You are asking is it safe: Installing a NEMA 10-50 range socket. No, that is not safe. This was banned in 1996 because of the body count. The fact that yours was installed prior to 1996, and is thus "grandfathered", does not make it any safer.
When your installers say "it's safe", they mean "it's safe FOR THEM" because they won't be using your range. Also, appliance installers don't have an electrician's license at risk.
If your range does not require neutral, then it should be using a NEMA 6-50 plug. If the range does need neutral, then you are safer with a NEMA 14-50 type plug, and that would mean retrofitting ground to this socket. The ground must be #8 (for reasons) either back to the panel or back to a box which has #8 back to the panel, or has non-flexy metal conduit back to the panel.
Also, this is a goobed up mess.
The #2 problem is that a junction box can't just have a hole bashed in it by smashing a rock against it. The cable entering it needs to have a proper cable clamp, which means the box needs a proper knockout.
The cable is #4 SE cable, and that cable can do 2 interesting things: First, that bare wire actually does get to be a neutral wire. (or a ground, your choice). And second, it's good for 55A generally, but since it can run at 75 degrees C, we can actually get 65A out of this wire (but not going into that old 60°C panel; we'd have to pigtail to larger wire outside the panel).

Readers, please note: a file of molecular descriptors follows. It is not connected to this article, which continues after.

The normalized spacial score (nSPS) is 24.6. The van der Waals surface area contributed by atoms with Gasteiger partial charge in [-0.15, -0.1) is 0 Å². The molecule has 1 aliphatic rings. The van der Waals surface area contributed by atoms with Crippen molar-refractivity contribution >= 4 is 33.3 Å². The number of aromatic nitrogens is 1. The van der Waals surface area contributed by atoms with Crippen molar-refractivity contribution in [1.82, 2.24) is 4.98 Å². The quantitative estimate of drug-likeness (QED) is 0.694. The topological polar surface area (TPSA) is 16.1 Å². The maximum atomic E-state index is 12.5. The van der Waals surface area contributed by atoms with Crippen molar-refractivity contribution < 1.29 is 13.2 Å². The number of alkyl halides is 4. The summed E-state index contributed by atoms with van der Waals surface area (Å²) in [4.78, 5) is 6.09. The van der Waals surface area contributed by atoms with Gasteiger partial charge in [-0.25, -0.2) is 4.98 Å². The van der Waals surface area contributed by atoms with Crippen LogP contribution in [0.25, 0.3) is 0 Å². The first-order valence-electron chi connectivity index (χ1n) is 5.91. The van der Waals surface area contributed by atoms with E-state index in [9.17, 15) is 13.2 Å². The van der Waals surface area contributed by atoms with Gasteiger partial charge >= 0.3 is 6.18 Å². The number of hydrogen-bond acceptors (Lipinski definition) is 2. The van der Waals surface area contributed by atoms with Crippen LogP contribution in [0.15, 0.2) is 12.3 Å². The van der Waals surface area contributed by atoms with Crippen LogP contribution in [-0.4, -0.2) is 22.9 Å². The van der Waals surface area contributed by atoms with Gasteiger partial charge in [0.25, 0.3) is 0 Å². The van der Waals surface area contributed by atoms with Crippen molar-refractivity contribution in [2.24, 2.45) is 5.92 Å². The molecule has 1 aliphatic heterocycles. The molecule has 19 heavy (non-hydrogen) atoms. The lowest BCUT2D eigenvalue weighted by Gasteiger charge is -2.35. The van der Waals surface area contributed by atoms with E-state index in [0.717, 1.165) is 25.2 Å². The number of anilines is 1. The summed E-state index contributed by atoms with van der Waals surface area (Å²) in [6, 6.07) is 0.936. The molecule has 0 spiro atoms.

Aluminum is fine at these large sizes, but only if the receptacle is rated to attach to aluminum wire! (remember; that's what caused all the trouble in the 1970s!) What's more, I would be very surprised if a 30A receptacle was rated for #4 wire, since it only needs #10 copper (or #8 aluminum if it accepted aluminum). So I am suspicious as to how the wires were attached to the NEMA 10-30 recep.
The size is #4. The size of the individual wire strands is irrelevant, as you cannot use the wires individually. At all. The only purpose of stranding is to increase the flexibility of the entire wire. You must not remove some strands to get a wire to fit a too-small connector.
If the receptacle is not rated for aluminum, or not rated for #4 wire, replace it with one that is. That shouldn't be hard with NEMA connectors.